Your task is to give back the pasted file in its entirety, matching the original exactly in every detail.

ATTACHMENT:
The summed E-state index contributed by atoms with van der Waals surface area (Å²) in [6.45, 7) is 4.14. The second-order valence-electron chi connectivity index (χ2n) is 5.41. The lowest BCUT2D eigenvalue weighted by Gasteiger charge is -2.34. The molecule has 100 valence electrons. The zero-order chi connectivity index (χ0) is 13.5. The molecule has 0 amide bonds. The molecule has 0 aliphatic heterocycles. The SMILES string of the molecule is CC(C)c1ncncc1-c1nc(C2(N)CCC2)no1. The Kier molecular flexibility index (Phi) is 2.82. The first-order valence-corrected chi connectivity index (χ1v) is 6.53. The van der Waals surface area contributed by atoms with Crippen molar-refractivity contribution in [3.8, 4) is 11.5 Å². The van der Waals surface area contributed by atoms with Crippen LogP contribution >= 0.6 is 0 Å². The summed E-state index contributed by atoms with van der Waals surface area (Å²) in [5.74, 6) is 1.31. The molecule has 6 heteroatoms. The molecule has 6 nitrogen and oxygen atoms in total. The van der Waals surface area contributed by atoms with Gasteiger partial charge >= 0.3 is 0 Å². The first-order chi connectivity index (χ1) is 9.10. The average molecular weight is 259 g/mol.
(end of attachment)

The summed E-state index contributed by atoms with van der Waals surface area (Å²) in [6.45, 7) is 4.14. The second-order valence-electron chi connectivity index (χ2n) is 5.41. The lowest BCUT2D eigenvalue weighted by Gasteiger charge is -2.34. The molecule has 100 valence electrons. The zero-order chi connectivity index (χ0) is 13.5. The molecule has 0 amide bonds. The molecule has 0 aliphatic heterocycles. The SMILES string of the molecule is CC(C)c1ncncc1-c1nc(C2(N)CCC2)no1. The Kier molecular flexibility index (Phi) is 2.82. The first-order valence-corrected chi connectivity index (χ1v) is 6.53. The van der Waals surface area contributed by atoms with Crippen molar-refractivity contribution in [3.8, 4) is 11.5 Å². The van der Waals surface area contributed by atoms with Crippen LogP contribution >= 0.6 is 0 Å². The summed E-state index contributed by atoms with van der Waals surface area (Å²) in [5.74, 6) is 1.31. The molecule has 6 heteroatoms. The molecule has 6 nitrogen and oxygen atoms in total. The van der Waals surface area contributed by atoms with Gasteiger partial charge >= 0.3 is 0 Å². The first-order chi connectivity index (χ1) is 9.10. The average molecular weight is 259 g/mol.